Ray, Sanchez, “Killer whale at center of ‘Blackfish’ dies “, CNN, January 6, 2017, www.cnn.tilikumtheorca.com.
Brian, Howard, “Why Tilikum, SeaWorld’s Killer Orca, Was Infamous”, National Geographic, January 6, 2017, http://news.nationalgeographic.com/2017/01/tilikum-seaworld-orca-killer-whale-dies/.
Raja, Tasneem. “SeaWorld’s Weird Science.” Mother Jones, vol. 39, no. 6, Nov/Dec2014, pp. 8-10. EBSCOhost, http://web.b.ebscohost.com/ehost/pdfviewer/pdfviewer?vid=10&sid=d48e901a-b2a9-4ed9-85b5-1feab26cc36c%40sessionmgr102.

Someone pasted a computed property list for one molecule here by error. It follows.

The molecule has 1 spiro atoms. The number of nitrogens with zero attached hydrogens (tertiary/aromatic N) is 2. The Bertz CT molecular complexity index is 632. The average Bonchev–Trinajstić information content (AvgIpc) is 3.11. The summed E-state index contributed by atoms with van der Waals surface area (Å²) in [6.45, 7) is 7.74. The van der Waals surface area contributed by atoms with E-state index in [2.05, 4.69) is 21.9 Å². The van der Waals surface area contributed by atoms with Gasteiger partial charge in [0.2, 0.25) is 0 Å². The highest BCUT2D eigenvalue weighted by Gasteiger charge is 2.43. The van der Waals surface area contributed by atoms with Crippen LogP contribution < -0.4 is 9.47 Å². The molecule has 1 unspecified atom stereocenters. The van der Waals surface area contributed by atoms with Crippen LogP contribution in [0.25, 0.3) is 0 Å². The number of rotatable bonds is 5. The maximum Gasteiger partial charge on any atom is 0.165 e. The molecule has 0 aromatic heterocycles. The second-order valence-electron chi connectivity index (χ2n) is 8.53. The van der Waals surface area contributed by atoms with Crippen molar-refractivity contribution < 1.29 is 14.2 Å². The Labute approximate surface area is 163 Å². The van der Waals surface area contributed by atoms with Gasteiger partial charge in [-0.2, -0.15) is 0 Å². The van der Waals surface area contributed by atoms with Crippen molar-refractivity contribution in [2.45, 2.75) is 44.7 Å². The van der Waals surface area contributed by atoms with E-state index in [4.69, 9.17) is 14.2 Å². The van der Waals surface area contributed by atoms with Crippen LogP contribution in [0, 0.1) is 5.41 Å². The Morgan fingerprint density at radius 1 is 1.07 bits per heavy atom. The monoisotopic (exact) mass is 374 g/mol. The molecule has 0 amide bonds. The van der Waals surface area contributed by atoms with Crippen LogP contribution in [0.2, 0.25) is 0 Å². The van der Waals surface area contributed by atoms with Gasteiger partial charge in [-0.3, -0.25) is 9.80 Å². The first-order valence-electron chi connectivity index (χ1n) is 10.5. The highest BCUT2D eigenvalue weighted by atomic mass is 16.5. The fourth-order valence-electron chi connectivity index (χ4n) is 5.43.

Chan, Melissa. “Seaworld Should Free Its Killer Whales, Animal Activists Say.” Time.Com, 10 May 2016, p. 1. EBSCOhost, search.ebscohost.com/login.aspx?direct=true&db=a9h&AN=115297867&site=ehost-live
“The Last Orca to Be Bred in Seaworld’s Confines Has Been Born.” Time.Com, 20 Apr. 2017, p. 1. EBSCOhost, search.ebscohost.com/login.aspx?direct=true&db=a9h&AN=122614769&site=ehost-live
John. E. H., & Marilyn E. D.(01-15-1988). Mammalian species: Ocinus orca. http://www.jstor.org/discover/10.2307/3504225?uid=2134&uid=378672561&uid=2&uid=70&uid=3&uid=378672551&uid=60&purchase-type=article&accessType=none&sid=21103401832381&showMyJstorPss=false&seq=1&showAccess=false